03.02.2017  
 

Harnessing 3½ Tier Wine Distribution

Small and mid-size distributors offer level playing field but require higher margins

 
by Paul Franson
 
wine distribution consolidation three tier market share
 
Credit: M Shanken Communications Inc, 2015

Napa, Calif.—In this era of distributor and retailer consolidation, new and smaller wineries are looking for alternative routes to sales.

Many have turned to direct sales to consumers after finding it difficult to attract effective distribution. Others seek specialized distributors, some wineries are going direct to trade (where allowed), and bridge marketers are offering a way to better leverage distributors. You might call it 3½ tier distribution.

These companies, often importers that grew to offering marketing and sales efforts to domestic companies as well, supplement distributor resources, allowing them to serve the original purpose of warehousing, delivery, billing and collections.

Among these companies are Wilson-Daniels, V2 Wine Group and Old Bridge Cellars. An executive of the latter two organizations spoke at the recent seminar “Managing the Three-Tier Distribution System,” organized by the Seminar Group.

Scott Ericson, senior vice president and national sales manager with V2 Wine Group, summarized current consolidation in the industry.

“There were 1,800 wineries and 3,000 distributors in 1995. Now there are almost 10,000 wineries but 675 distributors,” Ericson said, defining “distributors” as having their own warehouses and delivery trucks.

The top four distributors control 60% of the $52-billion market: Southern Glazer’s with $16 billion (29%), Breakthru Beverage Group (Charmer/Wirtz) with $7.2 billion (14%), Republic $5.8 billion with (11%) and Young’s Market Co. with $3 billion (6%).

In addition, many small distributors operate almost like brokers. Ericson also noted the rise of specialized distributor entities within existing distributors like those specializing in fine wines.

Retailers are consolidating, too. The top 10 retail grocery chains account for more than 50% of $594 billion in grocery sales. There were $45 billion in supermarket mergers in 2013?15, the hottest pace of consolidation since 1999.

Club and liquor chains are also growing and consolidating.

Restaurant sales in the United States are estimated at $709 billion. Only 35% of the 1 million food outlets serve wine, yet 19% of wine case sales occur in restaurants.

Old Bridge Cellars president Rob Buono categorized the distribution opportunities for fine wineries thusly: “The fine wine divisions of the big guys are stable, professional and have good wine knowledge—if they’ll have you. It’s a very crowded field.”

He said that mid-size distributors of mostly fine wine, some artisanal spirits and/or craft beer have limited big wine offerings and better fine wine knowledge with more interesting/esoteric offerings. “They have higher profit requirements because they lack low-end wines and high-volume spirits and have higher logistic costs.” He added that much competition exists with multiple priorities but a more level playing field.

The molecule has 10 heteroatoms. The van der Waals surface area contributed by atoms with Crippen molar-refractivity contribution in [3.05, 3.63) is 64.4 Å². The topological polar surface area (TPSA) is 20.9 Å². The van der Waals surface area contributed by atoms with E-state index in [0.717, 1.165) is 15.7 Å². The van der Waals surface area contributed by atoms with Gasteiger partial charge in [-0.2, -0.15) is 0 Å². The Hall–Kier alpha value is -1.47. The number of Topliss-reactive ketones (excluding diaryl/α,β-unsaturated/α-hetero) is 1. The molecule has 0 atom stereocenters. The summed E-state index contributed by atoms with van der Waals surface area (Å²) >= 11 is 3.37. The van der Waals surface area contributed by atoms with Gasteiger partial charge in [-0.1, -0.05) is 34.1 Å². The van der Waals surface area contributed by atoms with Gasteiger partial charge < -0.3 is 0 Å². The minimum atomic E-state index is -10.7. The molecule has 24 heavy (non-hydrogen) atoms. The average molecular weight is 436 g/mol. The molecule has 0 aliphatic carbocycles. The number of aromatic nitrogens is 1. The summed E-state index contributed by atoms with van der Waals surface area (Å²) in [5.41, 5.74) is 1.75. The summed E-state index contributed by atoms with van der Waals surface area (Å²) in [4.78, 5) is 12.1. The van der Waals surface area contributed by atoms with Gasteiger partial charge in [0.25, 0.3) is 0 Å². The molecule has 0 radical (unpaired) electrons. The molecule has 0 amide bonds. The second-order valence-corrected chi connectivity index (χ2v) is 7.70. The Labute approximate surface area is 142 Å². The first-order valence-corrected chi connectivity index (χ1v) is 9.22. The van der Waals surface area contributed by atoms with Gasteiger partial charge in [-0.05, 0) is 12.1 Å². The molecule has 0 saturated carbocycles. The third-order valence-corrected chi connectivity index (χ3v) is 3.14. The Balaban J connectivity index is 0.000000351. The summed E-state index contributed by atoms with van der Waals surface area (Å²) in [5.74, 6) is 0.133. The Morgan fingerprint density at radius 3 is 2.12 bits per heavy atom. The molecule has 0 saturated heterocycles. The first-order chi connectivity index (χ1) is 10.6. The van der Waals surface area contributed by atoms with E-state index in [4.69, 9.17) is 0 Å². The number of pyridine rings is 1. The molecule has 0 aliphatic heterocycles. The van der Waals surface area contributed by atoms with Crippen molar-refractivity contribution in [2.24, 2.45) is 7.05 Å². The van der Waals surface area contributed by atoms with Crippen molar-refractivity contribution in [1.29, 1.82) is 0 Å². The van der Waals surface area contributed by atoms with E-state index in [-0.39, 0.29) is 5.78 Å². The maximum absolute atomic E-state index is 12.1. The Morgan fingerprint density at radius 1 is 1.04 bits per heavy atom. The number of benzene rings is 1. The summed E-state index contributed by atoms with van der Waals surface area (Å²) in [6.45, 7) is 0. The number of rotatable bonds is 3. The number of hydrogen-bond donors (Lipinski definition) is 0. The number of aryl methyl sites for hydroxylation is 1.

Pure small or mid-size distributors of fine wine see minimal financial impact from spirits and usually have reduced market coverage; retail high spots and limited chain and national accounts. They’re good with on-premise execution. They need high profits and high commissions; some use freelance reps. There’s always the question, “Will you get paid…and when?”

Ericson’s growing V2 portfolio currently includes 20 family-owned wineries typically producing 10,000 to 20,000 cases annually. As a bridge marketer it offers sales, marketing and three-tier management. It works with many distributors, and the combined wineries in its portfolio create a total size that motivates those distributors. It concentrates on regional chains.

Old Bridge Cellars represents distinctive, regional Australian wines that are pioneers of their regions; during the past eight years it has expanded its offerings to represent artisanal winemakers and their wineries from New Zealand, France, Italy, Chile, Oregon and California. Old Bridge Cellars was founded in 1993 in Napa, Calif. Its wineries typically produce 1,000 to 100,000 cases annually. It also produces four brands.

Buono said the company offers fine wineries a complete package: distributor management, key account representation, marketing and promotional materials distributed by the sales team and event participation (trade, consumer, wine dinners).

Old Bridge Cellars manages a network of more than 120 distributors and brokers across 50 states, the U.S. Virgin Islands and Puerto Rico. The distributors they do business with will typically be fine wine houses (i.e. Cutting Edge, Left Bank, Imperial) or within a fine wine division of a larger distributor (TEG of Young’s Market Co.).

Buono said, “This national network provides us the required footprint to deal with larger national on and off sale customers.

Buono said that smaller wineries need to take advantage of being nimbler/faster to market but to prioritize offerings for retailers and distributors.

“Stay with your strength; winemakers love to create and experiment/save you small ideas for your DtC business. Don’t distract from your focus items. More volume through fewer SKUs make a distributor happy and your brand easier to manage among the many.”

He also said that a $20?30 California Pinot Noir has competition from Oregon, New Zealand and France. “Where do you stand. What are your differences in style? Do retailers need yours?”

His and similar companies work to make sure they do.

 

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